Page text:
10968: An integral in-situ chloride sensing and monitoring system for concrete structures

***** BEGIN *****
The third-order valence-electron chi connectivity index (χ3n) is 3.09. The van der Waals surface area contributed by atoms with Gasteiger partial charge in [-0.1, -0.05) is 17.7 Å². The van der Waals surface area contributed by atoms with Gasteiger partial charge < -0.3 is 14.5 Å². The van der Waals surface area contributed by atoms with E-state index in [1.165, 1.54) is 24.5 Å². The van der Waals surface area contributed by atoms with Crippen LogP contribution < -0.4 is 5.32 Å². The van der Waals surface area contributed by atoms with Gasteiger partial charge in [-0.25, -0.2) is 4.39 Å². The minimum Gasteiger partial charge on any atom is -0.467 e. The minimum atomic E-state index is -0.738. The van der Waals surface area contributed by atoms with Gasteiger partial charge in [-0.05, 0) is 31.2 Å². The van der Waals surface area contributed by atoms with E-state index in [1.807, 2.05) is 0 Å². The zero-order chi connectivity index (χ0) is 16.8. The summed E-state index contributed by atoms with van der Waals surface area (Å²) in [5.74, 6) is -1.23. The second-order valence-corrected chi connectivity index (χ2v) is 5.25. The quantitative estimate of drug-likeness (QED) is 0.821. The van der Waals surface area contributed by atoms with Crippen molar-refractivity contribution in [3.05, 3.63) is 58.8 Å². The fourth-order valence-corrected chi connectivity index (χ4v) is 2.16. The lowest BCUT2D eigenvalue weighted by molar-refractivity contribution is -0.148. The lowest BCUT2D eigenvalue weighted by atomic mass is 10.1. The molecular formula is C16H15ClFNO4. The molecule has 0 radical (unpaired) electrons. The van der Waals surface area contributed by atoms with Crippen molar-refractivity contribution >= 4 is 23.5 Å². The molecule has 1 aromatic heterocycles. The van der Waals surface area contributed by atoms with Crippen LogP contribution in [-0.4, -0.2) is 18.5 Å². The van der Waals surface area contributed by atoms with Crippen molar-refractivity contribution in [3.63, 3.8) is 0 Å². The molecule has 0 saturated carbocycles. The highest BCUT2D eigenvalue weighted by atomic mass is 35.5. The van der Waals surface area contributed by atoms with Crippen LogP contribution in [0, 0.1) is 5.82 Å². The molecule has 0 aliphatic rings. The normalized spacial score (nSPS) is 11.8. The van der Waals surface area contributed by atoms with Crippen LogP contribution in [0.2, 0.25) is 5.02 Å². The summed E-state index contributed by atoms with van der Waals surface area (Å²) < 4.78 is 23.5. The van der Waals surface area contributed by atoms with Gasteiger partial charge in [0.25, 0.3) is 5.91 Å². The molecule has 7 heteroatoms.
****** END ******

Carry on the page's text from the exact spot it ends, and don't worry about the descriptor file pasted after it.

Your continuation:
In order to come to a reliable chloride sensor a full integral approach is proposed where the sensor development, the chloride induced degradation mechanism and the materials performance are developed simultaneously by three PhD projects. Hence, making sure there is a knowledge chain from materials performance to degradation, up to a sensor level and back. As such three PhD students are foreseen: The first PhD project will be on the development of a Cl sensor that can measure the actual chloride concentration directly from its in-situ condition in a porous network of cement-based materials. The research focuses on the robustness, the stability and on the long term performance of the sensor as this sensor should provide information for a long period (> 20 years). The second PhD project puts emphasis on the various transport mechanisms of Cl in concrete and its relation to damage mechanisms. In order make sure that the sensor is providing reliable data more information is needed on the transport mechanisms of Cl in concrete, e.g., the transport of the ion at various pore levels such as the gel and capillary pores. For this it is needed to measure the transport of the ions non-destructively. The third and last PhD project is on the changing microstructural development and its consequences for the chloride measurements. As concrete ages the porestructure is continuously changing not only due to hydration, but also due to the ingress and settlement of ions, like Cl. Accumulation of chlorides, but also chemical binding may affect the actual morphology of the microstructure, i.e. a changing pore structure inside the cementitious material. In order to come a sensor with long term stability it is foreseen to make use a of sensor technologies such as employed by lab-on-a-chip systems. The three PhDs will work together very closely and research results will be exchanged in order to achieve the desired integral approach.